The proliferation of open-source intelligence (OSINT) in the 2010s has enabled professionals and amateurs to exploit a wealth of freely available information that can provide a picture of global events. Powerful tools have become more readily available that can track military assets, including the Automatic Identification System (AIS) on many maritime vessels, automatic dependent surveillance-broadcast (ADS-B) and other systems for tracking aircraft via their transponders, commercial electro-optical and synthetic aperture radar satellite imagery at various degrees of resolution, and many tools for exploiting the ubiquity of geolocation software in smartphones.
As recently as 2005, and notably before Twitter’s creation, it would have been impossible to track many military assets such as navy vessels on deployment to various theatres. However, the arrival of Twitter in 2006 – and with it, the creation of networks of experienced analysts using the ever-increasing range of OSINT tools – has democratised access to such knowledge. Twitter’s 100 million users were posting 340 million tweets a day by 2012. This social media platform, more than any other, became one of the most-used resources for gathering OSINT data.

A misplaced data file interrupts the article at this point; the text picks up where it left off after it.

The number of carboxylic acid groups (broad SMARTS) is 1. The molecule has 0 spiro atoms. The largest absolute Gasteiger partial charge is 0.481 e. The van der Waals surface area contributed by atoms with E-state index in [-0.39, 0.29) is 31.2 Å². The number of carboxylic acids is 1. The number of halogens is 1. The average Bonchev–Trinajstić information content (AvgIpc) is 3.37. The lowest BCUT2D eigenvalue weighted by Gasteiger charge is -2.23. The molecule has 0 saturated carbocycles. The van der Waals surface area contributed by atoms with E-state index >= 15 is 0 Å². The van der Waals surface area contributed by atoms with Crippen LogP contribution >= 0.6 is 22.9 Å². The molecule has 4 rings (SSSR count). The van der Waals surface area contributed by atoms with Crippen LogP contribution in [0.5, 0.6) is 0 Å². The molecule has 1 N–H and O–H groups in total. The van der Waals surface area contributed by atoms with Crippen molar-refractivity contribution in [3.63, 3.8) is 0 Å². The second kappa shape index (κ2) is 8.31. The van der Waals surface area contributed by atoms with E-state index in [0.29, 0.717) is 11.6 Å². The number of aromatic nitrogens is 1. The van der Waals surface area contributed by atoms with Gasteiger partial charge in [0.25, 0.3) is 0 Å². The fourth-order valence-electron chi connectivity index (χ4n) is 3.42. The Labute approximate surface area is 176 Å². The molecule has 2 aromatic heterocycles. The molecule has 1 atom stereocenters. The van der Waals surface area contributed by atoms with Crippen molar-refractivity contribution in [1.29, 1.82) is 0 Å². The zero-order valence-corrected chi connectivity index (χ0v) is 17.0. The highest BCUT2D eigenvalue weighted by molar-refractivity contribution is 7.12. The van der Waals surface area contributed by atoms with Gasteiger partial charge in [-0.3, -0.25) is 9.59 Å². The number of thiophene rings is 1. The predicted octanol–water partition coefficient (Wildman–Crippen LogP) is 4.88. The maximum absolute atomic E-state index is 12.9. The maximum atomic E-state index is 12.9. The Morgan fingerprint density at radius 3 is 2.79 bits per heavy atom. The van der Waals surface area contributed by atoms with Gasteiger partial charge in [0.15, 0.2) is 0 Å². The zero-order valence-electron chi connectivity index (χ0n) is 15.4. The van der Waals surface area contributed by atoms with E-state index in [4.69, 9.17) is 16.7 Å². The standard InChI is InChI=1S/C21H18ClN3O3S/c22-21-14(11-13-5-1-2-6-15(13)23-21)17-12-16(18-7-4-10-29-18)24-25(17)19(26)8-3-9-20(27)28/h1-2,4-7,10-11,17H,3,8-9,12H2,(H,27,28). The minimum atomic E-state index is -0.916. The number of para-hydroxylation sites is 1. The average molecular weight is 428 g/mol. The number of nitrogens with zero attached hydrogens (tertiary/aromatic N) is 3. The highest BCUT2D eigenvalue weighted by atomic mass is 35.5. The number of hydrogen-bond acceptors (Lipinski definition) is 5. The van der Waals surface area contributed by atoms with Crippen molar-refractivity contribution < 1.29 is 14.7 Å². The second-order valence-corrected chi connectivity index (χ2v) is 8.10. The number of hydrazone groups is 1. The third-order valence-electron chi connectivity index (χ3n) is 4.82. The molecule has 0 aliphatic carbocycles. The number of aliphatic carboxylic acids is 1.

Moreover, although amateurs initially tended to use social media for information-gathering due to ease and availability, social media soon attracted the attention of national intelligence communities for collection, and some agencies created dedicated OSINT departments. However, official government and military social media accounts were less adept at posting information, to the extent that, at the time of writing, official accounts either did not exist or lacked information. This would often be because agencies aware of their own collection against adversaries on social media would reasonably assess that such targeting was taking place in reverse.